News Feature | September 3, 2015

Geofencing May Soon Be Required For All Drones

By Ally Kutz, contributing writer

Geofencing May Soon Be Required For All Drones

Mandatory geofencing of drones may soon be in effect, according to a new report from IDG New Service. New York State Senator Charles Schumer plans to introduce a new proposal with the goal of protecting aircraft from collisions with drones.

The proposal comes following reports of multiple close calls between drones and airplanes, including three reports within three days from pilots that spotted drones near New York City’s JFK airport in early August.

Geofencing uses GPS or RFID to define geographical boundaries. Although some companies have begun the practice of geofencing drones—such as manufacturer DJI—Schumer intends for the proposal to mandate it across all companies and drones.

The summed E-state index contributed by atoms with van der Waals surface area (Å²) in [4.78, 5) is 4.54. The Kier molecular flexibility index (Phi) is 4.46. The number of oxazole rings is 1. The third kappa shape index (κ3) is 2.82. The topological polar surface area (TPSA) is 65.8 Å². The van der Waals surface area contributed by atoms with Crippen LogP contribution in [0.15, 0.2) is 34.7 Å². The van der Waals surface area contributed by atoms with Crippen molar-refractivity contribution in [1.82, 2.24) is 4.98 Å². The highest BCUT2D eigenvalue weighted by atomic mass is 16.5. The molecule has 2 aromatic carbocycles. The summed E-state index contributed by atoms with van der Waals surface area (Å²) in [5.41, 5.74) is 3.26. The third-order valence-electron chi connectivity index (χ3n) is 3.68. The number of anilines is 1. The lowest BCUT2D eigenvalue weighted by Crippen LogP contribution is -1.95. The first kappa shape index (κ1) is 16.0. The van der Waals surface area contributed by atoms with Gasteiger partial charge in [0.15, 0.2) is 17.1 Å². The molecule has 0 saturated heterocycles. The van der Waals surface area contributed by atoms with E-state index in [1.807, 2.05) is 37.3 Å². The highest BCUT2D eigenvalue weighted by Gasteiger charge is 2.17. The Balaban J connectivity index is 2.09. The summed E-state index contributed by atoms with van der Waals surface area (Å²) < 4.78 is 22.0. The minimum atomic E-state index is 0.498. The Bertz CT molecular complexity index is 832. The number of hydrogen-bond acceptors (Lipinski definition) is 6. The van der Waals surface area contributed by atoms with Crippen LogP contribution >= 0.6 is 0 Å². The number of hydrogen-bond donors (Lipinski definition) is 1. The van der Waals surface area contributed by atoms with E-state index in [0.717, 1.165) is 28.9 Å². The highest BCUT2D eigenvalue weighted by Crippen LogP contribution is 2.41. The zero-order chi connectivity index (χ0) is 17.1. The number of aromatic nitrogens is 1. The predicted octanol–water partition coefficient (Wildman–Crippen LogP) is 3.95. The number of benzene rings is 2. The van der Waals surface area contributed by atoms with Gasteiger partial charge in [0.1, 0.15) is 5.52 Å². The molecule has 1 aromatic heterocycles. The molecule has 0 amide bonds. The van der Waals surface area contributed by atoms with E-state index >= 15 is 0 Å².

Schumer hopes to use his proposal to amend the current Federal Aviation Administration (FAA) Reauthorization Bill that will move through Congress this fall, asking to require manufacturers to have geofencing or similar solutions in all drones to prevent them from flying in restricted zones, such as airports.

According to FAA rules, hobbyist drones are not allowed to weight more than 55 ponds, must be flown below 400 feet within sight of the operator, and are to be flown 5 or more miles away from airports. Unfortunately, these rules do not prevent near collisions such as those at JFK and other airports, as airplane pilot sightings of drones have increased from 238 in 2014 to more than 650 in the first seven months of 2015.

This week, a startup, Measure, has been given the go ahead by the FAA to fly 324 drones to gather data. Companies that want to fly drones for business purposes also have to abide by rules that drones cannot fly higher than 400 feet and remain in sight of their operators. Fortune also reported the startup Flirtey made the first FAA-sanctioned drone delivery in July.